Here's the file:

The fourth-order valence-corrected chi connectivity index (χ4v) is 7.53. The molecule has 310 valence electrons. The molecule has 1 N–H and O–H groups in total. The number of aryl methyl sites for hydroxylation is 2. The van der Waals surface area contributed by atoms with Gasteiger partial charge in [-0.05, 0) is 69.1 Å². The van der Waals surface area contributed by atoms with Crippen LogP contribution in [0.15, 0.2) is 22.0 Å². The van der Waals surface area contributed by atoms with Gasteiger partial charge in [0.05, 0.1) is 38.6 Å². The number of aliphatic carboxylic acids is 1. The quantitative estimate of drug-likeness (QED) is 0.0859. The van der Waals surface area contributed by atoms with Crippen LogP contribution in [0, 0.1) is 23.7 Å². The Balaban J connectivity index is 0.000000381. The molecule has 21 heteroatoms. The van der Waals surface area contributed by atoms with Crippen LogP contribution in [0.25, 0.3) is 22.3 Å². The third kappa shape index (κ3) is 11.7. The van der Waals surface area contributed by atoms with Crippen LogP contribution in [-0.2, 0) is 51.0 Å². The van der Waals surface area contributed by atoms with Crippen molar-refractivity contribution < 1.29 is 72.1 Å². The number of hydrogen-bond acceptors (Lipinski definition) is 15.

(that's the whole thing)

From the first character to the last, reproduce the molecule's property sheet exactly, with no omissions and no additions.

The fourth-order valence-corrected chi connectivity index (χ4v) is 7.53. The molecule has 310 valence electrons. The molecule has 1 N–H and O–H groups in total. The number of aryl methyl sites for hydroxylation is 2. The van der Waals surface area contributed by atoms with Gasteiger partial charge in [-0.05, 0) is 69.1 Å². The van der Waals surface area contributed by atoms with Crippen LogP contribution in [0.15, 0.2) is 22.0 Å². The van der Waals surface area contributed by atoms with Gasteiger partial charge in [0.05, 0.1) is 38.6 Å². The number of aliphatic carboxylic acids is 1. The quantitative estimate of drug-likeness (QED) is 0.0859. The van der Waals surface area contributed by atoms with Crippen LogP contribution in [0, 0.1) is 23.7 Å². The Balaban J connectivity index is 0.000000381. The molecule has 21 heteroatoms. The van der Waals surface area contributed by atoms with Crippen LogP contribution in [0.25, 0.3) is 22.3 Å². The third kappa shape index (κ3) is 11.7. The van der Waals surface area contributed by atoms with Crippen LogP contribution in [-0.2, 0) is 51.0 Å². The van der Waals surface area contributed by atoms with Crippen molar-refractivity contribution < 1.29 is 72.1 Å². The number of hydrogen-bond acceptors (Lipinski definition) is 15.